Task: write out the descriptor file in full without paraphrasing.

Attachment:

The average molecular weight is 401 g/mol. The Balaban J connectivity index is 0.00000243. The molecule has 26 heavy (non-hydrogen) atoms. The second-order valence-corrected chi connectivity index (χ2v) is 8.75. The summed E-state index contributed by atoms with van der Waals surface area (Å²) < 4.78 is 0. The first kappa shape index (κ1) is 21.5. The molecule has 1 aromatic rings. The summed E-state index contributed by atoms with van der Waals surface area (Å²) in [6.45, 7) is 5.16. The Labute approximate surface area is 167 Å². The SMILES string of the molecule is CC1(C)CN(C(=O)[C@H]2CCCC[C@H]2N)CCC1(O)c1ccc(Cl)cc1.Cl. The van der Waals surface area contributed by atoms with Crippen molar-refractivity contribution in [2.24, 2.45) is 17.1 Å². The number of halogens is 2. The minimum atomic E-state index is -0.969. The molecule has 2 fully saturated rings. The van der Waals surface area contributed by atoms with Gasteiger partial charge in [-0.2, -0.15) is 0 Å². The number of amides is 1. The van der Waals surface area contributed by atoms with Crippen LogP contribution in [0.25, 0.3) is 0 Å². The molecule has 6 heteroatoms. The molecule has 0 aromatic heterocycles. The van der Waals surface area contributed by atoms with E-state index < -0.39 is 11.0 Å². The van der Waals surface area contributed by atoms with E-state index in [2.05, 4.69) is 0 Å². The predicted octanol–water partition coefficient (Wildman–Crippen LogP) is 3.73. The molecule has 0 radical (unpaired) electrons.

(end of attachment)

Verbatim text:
The average molecular weight is 401 g/mol. The Balaban J connectivity index is 0.00000243. The molecule has 26 heavy (non-hydrogen) atoms. The second-order valence-corrected chi connectivity index (χ2v) is 8.75. The summed E-state index contributed by atoms with van der Waals surface area (Å²) < 4.78 is 0. The first kappa shape index (κ1) is 21.5. The molecule has 1 aromatic rings. The summed E-state index contributed by atoms with van der Waals surface area (Å²) in [6.45, 7) is 5.16. The Labute approximate surface area is 167 Å². The SMILES string of the molecule is CC1(C)CN(C(=O)[C@H]2CCCC[C@H]2N)CCC1(O)c1ccc(Cl)cc1.Cl. The van der Waals surface area contributed by atoms with Crippen molar-refractivity contribution in [2.24, 2.45) is 17.1 Å². The number of halogens is 2. The minimum atomic E-state index is -0.969. The molecule has 2 fully saturated rings. The van der Waals surface area contributed by atoms with Gasteiger partial charge in [-0.2, -0.15) is 0 Å². The number of amides is 1. The van der Waals surface area contributed by atoms with Crippen LogP contribution in [0.25, 0.3) is 0 Å². The molecule has 6 heteroatoms. The molecule has 0 aromatic heterocycles. The van der Waals surface area contributed by atoms with E-state index < -0.39 is 11.0 Å². The van der Waals surface area contributed by atoms with E-state index in [2.05, 4.69) is 0 Å². The predicted octanol–water partition coefficient (Wildman–Crippen LogP) is 3.73. The molecule has 0 radical (unpaired) electrons.